The right way to pack BGRA and ARGB color to int


In SharpDx BGRA shift for red is 16:

(color >> 16) & 255

see here.

But in .NET, ARGB shift for red is also 16:

private const int ARGBRedShift = 16;

see here and here and here.

I'm confused, what's right?

this (like .NET):

public int PackeColorToArgb()
    int value = B;
    value |= G << 8;
    value |= R << 16;
    value |= A << 24;

    return (int)value;

or this (like SharpDx):

public int PackeColorToArgb()
    int value = A;
    value |= B << 8;
    value |= G << 16;
    value |= R << 24;

    return (int)value;

For .Net 0xFFFF0000 is Argb Red, but for SharpDx this is Bgra Red. what's right?

asked on Stack Overflow Sep 25, 2019 by google dev • edited Sep 26, 2019 by Peter Duniho

1 Answer


The right way to pack BGRA and ARGB color to int

That depends on where you're going to use the int. But for the two examples you've provided, you'll pack the byte values into the integer value in exactly the same way. They are both "right". It's only the name that's different, and you can have many different names for the same thing.

Importantly, your second code example — supposedly "correct" for SharpDx — is not correct for the color format you're asking about. You can see right in the source code you reference, while you are packing the bytes in the order A, B, G, and R, LSB to MSB, the correct order of component is in fact BGRA (again, LSB to MSB).

Your second code example should look just like the first.

Long version…

As you can see from the two source code references you've noted, the actual formats are identical. That is, the format from each API, stores the byte values for each color component in the same order, within a single 32-bit integer: blue in the lowest 8 bits, then green, then red, then alpha in the highest 8 bits.

The problem is, there's no uniform standard for naming such formats. In the context of .NET, they list the color components in big-endian order (which could be thought of as a little ironic, since so much of the Windows ecosystem is based on little-endian hardware…but, see below). I.e. the most-significant byte is listed first: "ARGB". I call this name "big-endian order" simply because that name is consistent with a scenario in which one stores the 32-bit integer in a sequence of 4 bytes in memory on a computer running in big-endian mode. The order of component initials in the name is the same order they'd appear in that context.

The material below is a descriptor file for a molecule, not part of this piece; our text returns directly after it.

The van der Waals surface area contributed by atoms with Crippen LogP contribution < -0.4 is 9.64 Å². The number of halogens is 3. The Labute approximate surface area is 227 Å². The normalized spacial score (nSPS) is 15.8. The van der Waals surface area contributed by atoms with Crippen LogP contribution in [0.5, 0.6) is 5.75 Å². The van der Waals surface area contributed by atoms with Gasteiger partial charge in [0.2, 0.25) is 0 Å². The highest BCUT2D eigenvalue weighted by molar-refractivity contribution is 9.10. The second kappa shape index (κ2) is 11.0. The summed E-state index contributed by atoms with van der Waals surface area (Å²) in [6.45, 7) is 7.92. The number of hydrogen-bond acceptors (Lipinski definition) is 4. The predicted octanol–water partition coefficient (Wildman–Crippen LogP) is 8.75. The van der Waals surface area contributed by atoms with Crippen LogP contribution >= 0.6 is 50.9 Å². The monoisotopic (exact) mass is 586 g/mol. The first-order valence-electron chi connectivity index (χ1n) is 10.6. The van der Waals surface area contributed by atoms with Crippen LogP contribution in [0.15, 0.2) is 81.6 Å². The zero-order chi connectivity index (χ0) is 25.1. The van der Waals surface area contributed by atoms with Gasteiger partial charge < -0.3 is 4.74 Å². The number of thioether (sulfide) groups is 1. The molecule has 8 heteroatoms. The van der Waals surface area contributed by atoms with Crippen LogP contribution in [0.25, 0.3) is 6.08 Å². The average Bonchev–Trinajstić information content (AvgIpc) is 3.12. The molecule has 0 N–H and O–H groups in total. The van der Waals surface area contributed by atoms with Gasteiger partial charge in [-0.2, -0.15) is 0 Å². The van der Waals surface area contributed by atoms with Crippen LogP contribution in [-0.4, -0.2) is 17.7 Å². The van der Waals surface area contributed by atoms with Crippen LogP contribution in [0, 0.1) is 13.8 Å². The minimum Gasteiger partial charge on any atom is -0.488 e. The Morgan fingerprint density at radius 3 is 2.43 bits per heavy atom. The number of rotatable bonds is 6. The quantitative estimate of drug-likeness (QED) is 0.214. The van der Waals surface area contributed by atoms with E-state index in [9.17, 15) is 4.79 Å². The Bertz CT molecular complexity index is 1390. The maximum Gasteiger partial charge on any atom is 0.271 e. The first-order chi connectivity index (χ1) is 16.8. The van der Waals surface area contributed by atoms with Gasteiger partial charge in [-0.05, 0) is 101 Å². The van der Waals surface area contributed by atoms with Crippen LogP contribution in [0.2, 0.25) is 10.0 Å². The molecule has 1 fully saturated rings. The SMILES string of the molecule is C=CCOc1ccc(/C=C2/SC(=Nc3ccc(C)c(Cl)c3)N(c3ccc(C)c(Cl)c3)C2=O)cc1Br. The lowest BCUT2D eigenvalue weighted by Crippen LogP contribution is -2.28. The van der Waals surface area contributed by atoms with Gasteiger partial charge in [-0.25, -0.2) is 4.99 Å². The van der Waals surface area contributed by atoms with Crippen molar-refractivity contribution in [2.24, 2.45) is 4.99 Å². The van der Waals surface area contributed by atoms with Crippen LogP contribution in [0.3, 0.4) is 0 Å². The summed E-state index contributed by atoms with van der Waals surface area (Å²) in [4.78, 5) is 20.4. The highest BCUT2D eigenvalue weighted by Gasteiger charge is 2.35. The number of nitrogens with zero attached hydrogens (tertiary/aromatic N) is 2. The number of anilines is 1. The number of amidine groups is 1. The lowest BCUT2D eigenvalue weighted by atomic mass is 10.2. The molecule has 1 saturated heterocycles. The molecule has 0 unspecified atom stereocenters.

On the other hand, in the context of SharpDx, the name is consistent with the order of bytes you'd see on little-endian hardware. The blue byte would come first in memory, then green, red, and finally alpha.

Fact is, both of these are somewhat arbitrary. While most mainstream PCs are running in little-endian mode now, which would argue in favor of the SharpDx naming scheme (which is inherited from the DirectX environment), these APIs both also can be found on big-endian hardware as well, especially as .NET Core is gaining traction. And in a lot of cases, the programmer using the API doesn't even really care what order the bytes are in. For code that has to deal with the individual bytes, it's still important, but a lot of the time it's more about just knowing what format the tools you're using is writing bitmaps in, and then making sure you've specified the correct format to the API.

All that said, I suspect that the main reason for the discrepancy has less to do with big-endian vs little-endian and more to do with underlying philosophical differences between the people responsible for the API. The fact is, even on big-endian hardware, the SharpDx format for a pixel where the components show up in memory in BGRA order will be "BGRA". Because, bitmap formats don't change just because the byte-order mode of the hardware is different. A pixel is not an integer. It's just a sequence of bytes. What will be different is that the shift values will have to be different, i.e. reversed, so that for code that does treat the pixel as a single 32-bit integer, it can access the individual components correctly.

Instead, it seems to me that the .NET designers recognized that the users of their API will most of the time be dealing with colors at a high level (e.g. setting the color of a pen or brush), not at the pixel level of bitmaps, and so naming the pixel format according to conventional order makes more sense. On the other hand, in SharpDx people are much more often dealing with the low-level pixel data, and having a name that reflects the actual byte-wise sequence of components for a pixel makes more sense in that context.

Indeed, the .NET code you've referenced doesn't involve bitmap data. The Color struct is only ever dealing with single int values at a time, with respect to the "ARGB" nomenclature. Since conceptually, we imagine numbers in big-endian format (even for decimal, i.e. with the most-significant digits first), ARGB is more human-readable. On the other hand, in the areas of .NET that do involve byte order in pixel formats, you'll find that the naming goes back to being representative of the actual byte order, e.g. the list of PixelFormats introduced with WPF.

Clear as mud, right? :)

answered on Stack Overflow Sep 26, 2019 by Peter Duniho • edited Sep 26, 2019 by Peter Duniho

User contributions licensed under CC BY-SA 3.0